Polluted Air Killed Half A Million Babies in A Year Globally

Research has found that air pollution has caused the premature death of nearly half a million babies in their first month of life just last year alone, with most of the infants being in the developing world. The findings were reported in the State of Global Air 2020 report, which examined data on deaths around the world alongside a growing body of research that links air pollution with health problems.

The report was published by The Health Effects Institute, an independent nonprofit research organization funded by the US Environmental Protection Agency and others.

Previous studies have shown that exposure to airborne pollutants is harmful also for babies, especially during pregnancy. It can cause a premature birth or low birth weight. Both of these factors are associated with higher infant mortality.

Nearly two-thirds of the 500,000 deaths of infants documented were associated with indoor air pollution, particularly arising from solid fuels such as charcoal, wood, and animal dung for cooking.

In previous studies, the focus has been on the impact of air pollution on older people. It is just now that scientists have made efforts to understand what effect this might have on the health of infants and children.

“We don’t totally understand what the mechanisms are at this stage, but there is something going on that is causing reductions in baby growth and ultimately birth weight. There is an epidemiological link, shown across multiple countries in multiple studies,” explained, Katherine Walker, principal scientist at the Health Effects Institute, which published the report.

Studies have shown that children born with lesser birth weight than standard, are more likely to acquire childhood infections and pneumonia. On the other hand, pre-term babies often have under developed lungs.

“They are born into a high pollution environment, and are more susceptible than children who went to term,” according to Dan Greenbaum, president of the Health Effects Institute in the US.

Other experts have previously explained that the indoor air pollution in cities across India, south-east Asia and Africa was comparable to that of Victorian London.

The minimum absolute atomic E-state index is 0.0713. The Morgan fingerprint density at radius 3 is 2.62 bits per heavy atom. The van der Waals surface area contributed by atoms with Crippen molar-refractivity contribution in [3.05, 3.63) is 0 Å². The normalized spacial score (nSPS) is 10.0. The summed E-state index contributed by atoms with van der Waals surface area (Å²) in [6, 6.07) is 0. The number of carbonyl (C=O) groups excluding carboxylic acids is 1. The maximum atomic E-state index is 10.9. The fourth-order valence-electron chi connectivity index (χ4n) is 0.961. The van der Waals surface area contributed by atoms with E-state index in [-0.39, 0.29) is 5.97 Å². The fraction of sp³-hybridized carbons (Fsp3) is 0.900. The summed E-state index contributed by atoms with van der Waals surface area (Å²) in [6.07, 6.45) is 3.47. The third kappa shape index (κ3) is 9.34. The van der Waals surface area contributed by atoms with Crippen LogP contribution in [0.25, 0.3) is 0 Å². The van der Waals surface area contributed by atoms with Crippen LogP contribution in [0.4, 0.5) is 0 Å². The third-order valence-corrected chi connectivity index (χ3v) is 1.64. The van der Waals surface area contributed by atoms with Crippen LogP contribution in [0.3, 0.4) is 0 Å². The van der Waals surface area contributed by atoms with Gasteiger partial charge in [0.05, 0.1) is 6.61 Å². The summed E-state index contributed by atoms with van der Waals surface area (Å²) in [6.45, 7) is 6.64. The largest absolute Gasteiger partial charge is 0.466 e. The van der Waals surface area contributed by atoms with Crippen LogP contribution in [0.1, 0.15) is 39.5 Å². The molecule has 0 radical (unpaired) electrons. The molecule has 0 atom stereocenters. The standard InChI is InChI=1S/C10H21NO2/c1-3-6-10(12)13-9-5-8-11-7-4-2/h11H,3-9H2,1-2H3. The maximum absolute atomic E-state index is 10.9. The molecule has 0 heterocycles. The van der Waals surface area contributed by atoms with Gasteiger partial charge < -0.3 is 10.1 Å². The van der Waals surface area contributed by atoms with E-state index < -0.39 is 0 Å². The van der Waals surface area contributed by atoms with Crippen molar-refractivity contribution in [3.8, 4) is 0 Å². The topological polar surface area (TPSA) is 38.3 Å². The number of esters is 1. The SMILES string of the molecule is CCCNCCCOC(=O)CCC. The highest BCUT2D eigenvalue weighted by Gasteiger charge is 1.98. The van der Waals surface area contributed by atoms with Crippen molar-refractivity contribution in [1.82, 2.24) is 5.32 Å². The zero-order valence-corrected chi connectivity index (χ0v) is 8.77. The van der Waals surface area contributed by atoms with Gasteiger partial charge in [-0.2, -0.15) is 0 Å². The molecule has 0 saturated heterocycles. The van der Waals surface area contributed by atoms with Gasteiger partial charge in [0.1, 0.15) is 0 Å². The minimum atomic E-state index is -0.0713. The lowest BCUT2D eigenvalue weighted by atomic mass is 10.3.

The report was based on data from 2019. This means that the impact of lockdown policies of 2020 has not been included in the study. The authors said the Covid-19 pandemic would have had an impact on air quality and deaths from air pollution, but these effects were not yet clear.

The researchers wrote that the likelihood of any long-term beneficial impact to health from the temporary reductions in air pollution because of lockdowns was small, but that the sudden clearing of pollution from traffic and industry had changed many people’s perception of air quality.

Some studies have also suggested that people exposed to air pollution could have a higher risk of death from Covid-19, but these are early findings. More research is needed to establish what difference was made by exposure to air pollution.

The scientists said there had been little sign of improvement in air pollution over the past 10 years, despite increased warnings over the risks from dirty air in the past five years.

At least 6.7 million deaths globally in 2019 were from long-term exposure to air pollution, a factor raising the risk of stroke, heart attack, diabetes, lung cancer and other chronic lung diseases. Air pollution is now the fourth highest cause of death globally, just below smoking and poor diet.

Leave A Reply

Your email address will not be published.